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Rocky Mountain Wild, Inc. v. U.S. Forest Serv., No. 15-0127, 2016 WL 362459 (D. Colo. Jan. 29, 2016) (Martinez, J.)


Rocky Mountain Wild, Inc. v. U.S. Forest Serv., No. 15-0127, 2016 WL 362459 (D. Colo. Jan. 29, 2016) (Martinez, J.)

Re: Request for Forest Service's communications with third parties regarding ski-oriented development

Disposition: Granting in part and denying in part defendant's motion for summary judgment; granting in part and denying in part plaintiff's motion for summary judgment

  • Litigation Considerations:  "[T]he Court finds [plaintiff's evidence] insufficient to create a presumption of bad faith or general lack of trustworthiness."  The court finds that "[plaintiff] points to no FOIA requests pending when any of this evidence was generated."
  • Procedural Requirements, Searching for Responsive Records:  The court holds that "summary judgment for the Forest Service is not appropriate."  First, "the Court finds under the unique circumstances of this case that the Forest Service reasonably interpreted the November 2014 request, even under a duty of liberal construction."  The court explains that, "in isolation, [plaintiff's second] request could not be reasonably interpreted as limiting itself to third-party communications."  "But the Forest Service is correct that the context of [plaintiff's first] request is relevant to the [second] request."  The court finds that "the Forest Service unsurprisingly interpreted the [second] request for 'all as-yet undisclosed agency records...including communications between [the Forest Service and various third parties]' as an extension of the [first] request’s temporal scope, rather than a new request with an independent scope."  However, the court also finds that "[n]onetheless, when an agency learns that it has misunderstood the scope of a request, it has a duty to adjust its records search accordingly."  "Through an honest misunderstanding, the Forest Service apparently performed a too-narrow records search (i.e., for 'communications' only), and has also chosen to withhold certain records as outside of the scope of the search (i.e., intra-agency communications)."  "However, having learned of its misunderstanding, the Forest Service cannot continue to insist on that misapprehension as the proper interpretation of [plaintiff's] request."  Also, the court finds that "the Forest Service cannot continue to withhold such documents as non-responsive" because, "[a]s already explained above . . . , this position is a misunderstanding of [plaintiff's] request."  Additionally, "the Court cannot grant summary judgment to the Forest Service on the question of whether the Forest Service adequately searched for communications with third parties."  "The Court will order the Forest Service to search the individuals and locations named in [plaintiff's] Specific Requests, both for responsive third-party communications as well as responsive intra-agency communications, and any other responsive record, whether embodied in a communication or not."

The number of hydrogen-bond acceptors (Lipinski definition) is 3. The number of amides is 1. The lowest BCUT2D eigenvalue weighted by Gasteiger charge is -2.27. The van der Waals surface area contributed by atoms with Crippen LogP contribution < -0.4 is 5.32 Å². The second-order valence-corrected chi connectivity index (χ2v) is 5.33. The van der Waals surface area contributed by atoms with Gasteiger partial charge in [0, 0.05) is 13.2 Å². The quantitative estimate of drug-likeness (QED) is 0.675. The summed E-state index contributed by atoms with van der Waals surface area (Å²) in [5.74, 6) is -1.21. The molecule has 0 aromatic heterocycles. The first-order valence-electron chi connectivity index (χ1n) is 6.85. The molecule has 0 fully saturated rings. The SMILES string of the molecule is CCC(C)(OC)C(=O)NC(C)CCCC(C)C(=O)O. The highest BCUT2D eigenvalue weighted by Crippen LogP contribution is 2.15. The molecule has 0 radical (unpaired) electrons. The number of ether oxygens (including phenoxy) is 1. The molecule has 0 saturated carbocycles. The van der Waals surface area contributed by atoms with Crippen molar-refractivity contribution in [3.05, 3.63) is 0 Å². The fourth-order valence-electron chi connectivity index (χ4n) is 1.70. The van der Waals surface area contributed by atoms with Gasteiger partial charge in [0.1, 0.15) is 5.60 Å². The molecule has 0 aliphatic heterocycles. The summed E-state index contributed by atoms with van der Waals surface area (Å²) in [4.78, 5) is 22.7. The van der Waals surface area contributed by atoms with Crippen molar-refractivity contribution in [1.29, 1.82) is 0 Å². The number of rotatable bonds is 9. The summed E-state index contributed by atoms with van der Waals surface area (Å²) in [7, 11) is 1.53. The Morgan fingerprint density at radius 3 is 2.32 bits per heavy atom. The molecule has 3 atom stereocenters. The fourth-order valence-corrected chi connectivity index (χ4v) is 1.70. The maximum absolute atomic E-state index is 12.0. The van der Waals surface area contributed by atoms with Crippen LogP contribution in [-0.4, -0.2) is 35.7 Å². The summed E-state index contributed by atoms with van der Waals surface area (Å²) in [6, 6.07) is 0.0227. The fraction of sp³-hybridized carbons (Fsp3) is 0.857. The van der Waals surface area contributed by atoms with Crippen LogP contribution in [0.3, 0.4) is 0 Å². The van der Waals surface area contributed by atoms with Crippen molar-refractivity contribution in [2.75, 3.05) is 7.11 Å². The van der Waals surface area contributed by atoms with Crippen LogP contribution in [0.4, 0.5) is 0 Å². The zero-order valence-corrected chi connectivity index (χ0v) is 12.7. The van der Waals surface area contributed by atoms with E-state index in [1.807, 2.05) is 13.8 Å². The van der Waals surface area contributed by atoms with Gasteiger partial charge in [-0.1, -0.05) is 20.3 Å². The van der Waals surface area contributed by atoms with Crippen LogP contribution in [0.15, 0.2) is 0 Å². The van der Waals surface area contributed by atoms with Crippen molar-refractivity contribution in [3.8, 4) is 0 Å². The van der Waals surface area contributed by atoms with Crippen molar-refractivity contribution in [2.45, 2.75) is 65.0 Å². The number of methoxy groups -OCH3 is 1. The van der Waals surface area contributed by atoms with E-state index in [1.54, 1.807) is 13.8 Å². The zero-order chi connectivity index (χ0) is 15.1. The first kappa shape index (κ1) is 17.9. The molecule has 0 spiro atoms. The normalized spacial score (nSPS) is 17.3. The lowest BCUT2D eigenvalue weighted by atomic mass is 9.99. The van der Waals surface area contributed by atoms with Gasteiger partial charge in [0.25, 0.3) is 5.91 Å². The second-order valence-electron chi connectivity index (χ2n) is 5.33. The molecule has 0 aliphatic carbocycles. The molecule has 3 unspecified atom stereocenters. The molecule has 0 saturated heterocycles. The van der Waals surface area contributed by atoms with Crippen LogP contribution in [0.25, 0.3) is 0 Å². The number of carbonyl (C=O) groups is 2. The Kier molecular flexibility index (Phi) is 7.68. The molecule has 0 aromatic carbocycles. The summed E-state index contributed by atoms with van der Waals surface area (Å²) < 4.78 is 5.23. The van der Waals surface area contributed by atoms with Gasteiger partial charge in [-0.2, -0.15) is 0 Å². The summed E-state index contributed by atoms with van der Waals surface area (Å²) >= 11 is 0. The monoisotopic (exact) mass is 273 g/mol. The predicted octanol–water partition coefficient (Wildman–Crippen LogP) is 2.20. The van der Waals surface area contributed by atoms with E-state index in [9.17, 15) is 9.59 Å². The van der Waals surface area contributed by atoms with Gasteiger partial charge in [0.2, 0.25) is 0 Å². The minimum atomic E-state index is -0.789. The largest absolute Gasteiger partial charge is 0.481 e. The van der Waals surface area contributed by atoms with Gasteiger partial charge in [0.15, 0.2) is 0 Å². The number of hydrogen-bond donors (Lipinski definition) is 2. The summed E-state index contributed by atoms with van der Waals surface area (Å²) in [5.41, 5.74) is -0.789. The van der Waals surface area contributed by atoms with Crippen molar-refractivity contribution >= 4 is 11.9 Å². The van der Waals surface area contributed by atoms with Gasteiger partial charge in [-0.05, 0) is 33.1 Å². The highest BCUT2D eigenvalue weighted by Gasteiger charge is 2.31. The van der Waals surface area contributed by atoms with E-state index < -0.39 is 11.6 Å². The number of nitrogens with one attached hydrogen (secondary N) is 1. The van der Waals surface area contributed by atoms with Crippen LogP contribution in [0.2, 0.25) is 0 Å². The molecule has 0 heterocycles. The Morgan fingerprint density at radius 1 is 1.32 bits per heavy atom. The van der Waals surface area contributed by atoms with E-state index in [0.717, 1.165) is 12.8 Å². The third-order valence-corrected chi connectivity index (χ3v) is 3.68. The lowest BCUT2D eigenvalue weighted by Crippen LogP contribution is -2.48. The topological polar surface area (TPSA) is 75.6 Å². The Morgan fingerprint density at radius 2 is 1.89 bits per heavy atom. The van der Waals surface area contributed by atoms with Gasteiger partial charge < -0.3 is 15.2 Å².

• Litigation Considerations, Vaughn Index/Declaration & Exemption 5, Attorney-Client Privilege:  "[T]he Court is satisfied that the Forest Service properly withheld the documents [under Exemption 5] logged on [some] Vaughn indices, and summary judgment to the Forest Service is granted to that extent."  However, the court finds that "the Forest Service’s other Vaughn . . . contains nothing but generic (if not boilerplate), conclusory assertions."  The court finds that "[s]uch descriptions 'frustrate[]' this Court's 'responsibility to conduct de novo review.'"
  • Exemption 6:  "[T]he Court will grant summary judgment to the Forest Service to the extent it has redacted information under Exemption 6."  The court relates that "the [Forest] Service redacted data such as employees' cell phone numbers, personal e-mail addresses, and so forth."  The court finds that "[plaintiff] has made no objection to these redactions, and thus has effectively [conceded] Defendants' motion as to Exemption 6."
  • Litigation Considerations:  "The Court finds that it need not definitively decide whether a pattern or practice claim exists."  "Although certain circuits recognize it, [plaintiff] has not presented evidence sufficient to establish it under the law of those circuits."
Court Decision Topic(s)
District Court opinions
Exemption 5
Exemption 5, Attorney-Client Privilege
Exemption 6
Litigation Considerations, Supplemental to Main Categories
Litigation Considerations, Vaughn Index/Declarations
Procedural Requirements, Searching for Responsive Records
Updated January 13, 2022